Yesterday (well, technically today) I posted that The Avengers was one of three movies that I would see even if I had to sell my mother to the Russians, with no guilt.
Having seen it now, I completely stand by that claim. In fact, I’d consider selling her now just to see it again.
What Joss Whedon assembled here is phenomenal. Amazing. Incredible. I’m not sure I know enough superlatives to adequately capture how good this film is.
I’ve seen some really good superhero films in the last 5-6 years, but none of them elicited the same level of excited, breathless response I felt when I first saw Spider-man and it’s first sequel. Even Iron Man, which was excellent, came close, but didn’t break the mark. The Avengers did it.
There were multiple times during this movie that I almost bounced out of my seat cheering. I wanted a rewind button so bad I could taste it, just to re-experience the awesomeness I had just seen. There were scenes that surprised me, that made me laugh, and blew my action-loving mind. I haven’t so fully enjoyed a movie this much in a long time.
Now, having said that, it’s not a perfect film. Nothing is. It’s superb, not perfect. There were scenes I would have shortened or altered a bit – though not as many as most films. I do think there are one or two spots where it got slightly bogged down. The biggest problem I have with the film, however, is not really with the film at all, but the trailers. I simply can not believe that they included a completely pivotal scene meant to have one of the biggest emotional impacts so prominently in the trailer. That was the definition of a spoiler – having seen it before-hand completely drained the scene of its intended impact, and it was a really good scene. My wife, who did not remember having seen it, had an audible reaction (unusual for her in an action movie), while I saw it coming from 2 miles away and just had to wait for it to play out. So that really bugged me.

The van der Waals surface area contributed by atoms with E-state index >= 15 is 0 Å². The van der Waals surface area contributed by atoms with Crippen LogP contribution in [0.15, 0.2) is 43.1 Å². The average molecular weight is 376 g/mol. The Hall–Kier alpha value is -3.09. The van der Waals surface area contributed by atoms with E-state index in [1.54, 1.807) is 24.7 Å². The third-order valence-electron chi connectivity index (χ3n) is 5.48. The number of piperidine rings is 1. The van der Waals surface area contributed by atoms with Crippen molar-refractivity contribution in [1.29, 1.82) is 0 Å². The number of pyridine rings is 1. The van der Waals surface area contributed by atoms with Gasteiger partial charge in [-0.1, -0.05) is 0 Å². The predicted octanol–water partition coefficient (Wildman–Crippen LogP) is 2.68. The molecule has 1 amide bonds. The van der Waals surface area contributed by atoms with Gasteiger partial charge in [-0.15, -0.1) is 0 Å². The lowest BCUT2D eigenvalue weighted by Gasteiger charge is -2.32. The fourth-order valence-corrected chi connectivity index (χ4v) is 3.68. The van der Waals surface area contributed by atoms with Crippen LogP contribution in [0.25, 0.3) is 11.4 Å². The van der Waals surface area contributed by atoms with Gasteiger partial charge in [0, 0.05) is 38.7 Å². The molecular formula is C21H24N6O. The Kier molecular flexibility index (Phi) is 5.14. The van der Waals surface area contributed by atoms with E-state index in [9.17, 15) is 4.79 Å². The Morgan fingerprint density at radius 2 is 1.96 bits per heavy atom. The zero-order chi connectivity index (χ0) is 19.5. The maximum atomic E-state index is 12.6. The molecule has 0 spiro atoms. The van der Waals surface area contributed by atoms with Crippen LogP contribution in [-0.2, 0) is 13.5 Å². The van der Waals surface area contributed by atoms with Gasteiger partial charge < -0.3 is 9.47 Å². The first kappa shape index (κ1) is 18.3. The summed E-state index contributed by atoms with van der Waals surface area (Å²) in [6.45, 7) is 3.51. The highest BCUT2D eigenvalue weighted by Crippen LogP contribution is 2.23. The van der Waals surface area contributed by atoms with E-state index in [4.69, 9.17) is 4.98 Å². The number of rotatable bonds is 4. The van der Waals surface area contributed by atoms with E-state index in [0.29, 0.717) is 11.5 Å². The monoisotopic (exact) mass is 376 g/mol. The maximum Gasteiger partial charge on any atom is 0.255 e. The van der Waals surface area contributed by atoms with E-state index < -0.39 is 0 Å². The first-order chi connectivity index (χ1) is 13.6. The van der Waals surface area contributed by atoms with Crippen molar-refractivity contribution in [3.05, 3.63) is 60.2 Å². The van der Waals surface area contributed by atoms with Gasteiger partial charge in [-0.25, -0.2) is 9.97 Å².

But putting that aside, Joss Whedon was hired for this film because of his facility with character stories. It’s easy to let a movie like this glide through on spectacle and lose the characters. Whedon did not let that happen. He excels at ensemble pieces and this is a big one, with at least 9 main and secondary characters to juggle. All of them got their moments. I didn’t feel like anyone was cheated. That alone is an impressive feat.
Now, I said I would do this without spoilers, and I’ll stand by that. Just let me say this: Hulk vs. Loki. Pure. Unadulterated. Awesome. I have never been so shocked by a battle in my life.
There’s a lot I could talk about in this movie at the character, writing, action, and camera levels, but I would end up getting into spoilers there, so I’ll hold off.
In short, this is, possibly, the best superhero movie ever made. Go see it. Now.
(side note: I put this in a completely different category of movie than Nolan’s Batman trilogy – they don’t compete for the same best superhero prize. I might expand on that in the future, if anyone asks about it.)